Work on these writing weaknesses.

  1. What’s the elevator pitch? Distill your article to a single idea.
  2. Start a swipe file. Compare your writing to others, see what they do differently. Try it and repeat.
  3. Be clear on who you are writing for. One person. An auditorium. The whole world. Know the difference.
  4. Identify the problems your writing can (help) solve.
  5. Write 10 headlines for every post.
  6. Write a full block of text. Then separate each sentence on its own line. Fill in the gaps. Or delete the sentences. Your choice.
  7. Change the font size. Re-read the post. You’ll be surprised.
  8. Improve one sentence. Then the…


This is confusing and I’m here for it.

The graffiti artist gets mad when his non-graffiti art gets badly tagged.

I understand that he’s making a “statement” about what art…


Take chances with your content.

Just know when you’re taking a chance.

It’s not random. And it depends it on your industry/niche for how much those chances will pay off.


It’s not about bigger words, but using them in different ways

The songwriter Jeff Tweedy has this habit of hotwiring words to develop new lyrics and ideas.

The idea is to use simple words to create imagery, breaking out of older patterns.

I found this idea from Enchanting Marketing and decided to try it myself.

Tweedy suggests doing this by making a list of nouns and verbs and then trying to connect them in a way you haven’t thought about before.

To do this, think of verbs around a topic and then nouns around a completely different topic.

Here are two lists — one are nouns about flowers (there were some…


I like this for a few reasons:

  • Typical poetry is being dismantled
  • It’s relatable. Kate’s poetry captures a *moment* and though it may not last long (who knows?) most writing doesn’t. There are lots of writers who…


Do you have a list of frenemies?

Competitors?

You know those writers you’re trying to beat out…

They may not even be direct competitors with what you’re writing or blogging about.

But you check their stories. Look at their shares. Think about how much they make (if anything).

They are your competitors.

And they must be destroyed.

Eh, not exactly.

Rest of the story is here.

One more thing:

Why repeating yourself is okay, even necessary.

Talk soon-

-Josh @ Create Make Write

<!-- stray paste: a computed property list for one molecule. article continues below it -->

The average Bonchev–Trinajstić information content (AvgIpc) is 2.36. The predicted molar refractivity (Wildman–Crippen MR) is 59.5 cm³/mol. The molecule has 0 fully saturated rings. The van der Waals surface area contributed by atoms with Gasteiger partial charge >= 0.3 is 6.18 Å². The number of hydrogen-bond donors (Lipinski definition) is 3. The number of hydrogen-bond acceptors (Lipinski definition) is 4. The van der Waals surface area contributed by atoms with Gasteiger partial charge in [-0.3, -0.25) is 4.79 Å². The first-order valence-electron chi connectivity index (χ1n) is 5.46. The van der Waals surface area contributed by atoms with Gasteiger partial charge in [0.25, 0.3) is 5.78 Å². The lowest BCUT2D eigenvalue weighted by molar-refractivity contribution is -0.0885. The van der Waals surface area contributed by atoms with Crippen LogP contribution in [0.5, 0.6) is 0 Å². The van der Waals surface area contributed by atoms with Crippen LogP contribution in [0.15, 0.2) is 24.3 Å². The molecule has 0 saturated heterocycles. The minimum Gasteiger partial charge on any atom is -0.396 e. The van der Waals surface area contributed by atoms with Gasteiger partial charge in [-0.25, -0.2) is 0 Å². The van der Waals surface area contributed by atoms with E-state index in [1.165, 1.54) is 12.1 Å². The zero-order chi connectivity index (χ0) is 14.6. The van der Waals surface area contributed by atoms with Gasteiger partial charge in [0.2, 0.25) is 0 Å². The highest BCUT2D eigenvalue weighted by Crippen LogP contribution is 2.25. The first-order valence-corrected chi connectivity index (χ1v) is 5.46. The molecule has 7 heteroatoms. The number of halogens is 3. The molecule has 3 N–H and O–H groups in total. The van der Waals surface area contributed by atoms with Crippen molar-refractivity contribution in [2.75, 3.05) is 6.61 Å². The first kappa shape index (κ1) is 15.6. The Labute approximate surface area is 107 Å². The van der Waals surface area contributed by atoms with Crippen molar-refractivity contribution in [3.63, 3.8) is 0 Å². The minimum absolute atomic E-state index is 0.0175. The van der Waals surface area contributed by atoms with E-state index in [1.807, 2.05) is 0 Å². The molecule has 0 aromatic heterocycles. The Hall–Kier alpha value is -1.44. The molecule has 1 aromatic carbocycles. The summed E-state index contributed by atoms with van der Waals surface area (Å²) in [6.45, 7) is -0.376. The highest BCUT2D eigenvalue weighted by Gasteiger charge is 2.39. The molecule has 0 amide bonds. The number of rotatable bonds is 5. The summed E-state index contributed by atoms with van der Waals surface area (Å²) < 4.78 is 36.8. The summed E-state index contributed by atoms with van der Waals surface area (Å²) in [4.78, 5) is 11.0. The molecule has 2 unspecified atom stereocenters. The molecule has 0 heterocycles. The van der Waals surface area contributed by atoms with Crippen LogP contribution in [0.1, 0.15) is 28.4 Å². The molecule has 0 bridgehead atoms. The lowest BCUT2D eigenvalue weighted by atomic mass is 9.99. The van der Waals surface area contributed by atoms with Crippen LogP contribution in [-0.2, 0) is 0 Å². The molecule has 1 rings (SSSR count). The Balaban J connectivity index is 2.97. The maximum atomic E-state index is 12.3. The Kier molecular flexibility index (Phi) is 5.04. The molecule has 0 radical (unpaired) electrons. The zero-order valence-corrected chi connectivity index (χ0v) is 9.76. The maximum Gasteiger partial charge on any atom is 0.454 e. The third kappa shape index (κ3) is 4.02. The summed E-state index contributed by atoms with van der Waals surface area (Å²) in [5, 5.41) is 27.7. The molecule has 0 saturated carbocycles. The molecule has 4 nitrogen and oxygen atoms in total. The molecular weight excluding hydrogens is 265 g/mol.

Do you have a list of frenemies?

Competitors?

You know those writers you’re trying to beat out…

They may not even be direct competitors with what you’re writing or blogging about.

But you check their stories. Look at their shares. Think about how much they make (if anything).

They are your competitors.

And they must be destroyed.

Eh, not exactly. But I can see why they’re powerfully motivating.

Don’t Have Too Many. Be Specific With Your Competitors

The writer Roxane Gay is semi-famous for having her lists of nemeses.

She apparently keeps their names in the notes app on her phone. But there are only six.

There’s actually something…


Repeat yourself.

Repeat yourself.

Repeat yourself.

Most people won’t get it the first time.

Go back to the same themes, ideas, and desires.

You’ll become known for “something” and then people will expect more of that from you.

It’s similar to picking a niche. But it’s also a way for you to continually write about what you’re interested in.

And if you’re interested in multiple things, find a throughline.

This is harder than you think, and I haven’t figured it out yet, but seems well worth it.

This is especially true in blogging. Hit on similar themes, recast current events…


This Mexican restaurant near where I live has the best copywriting.

I order there on occasion, but often drive by just to see the signs:

Here’s the most recent one that resonates as a parent.

And here’s another one:

Josh Spilker

Marketing at friday.app Content/SEO Strategist & Writer. growthcontent.io

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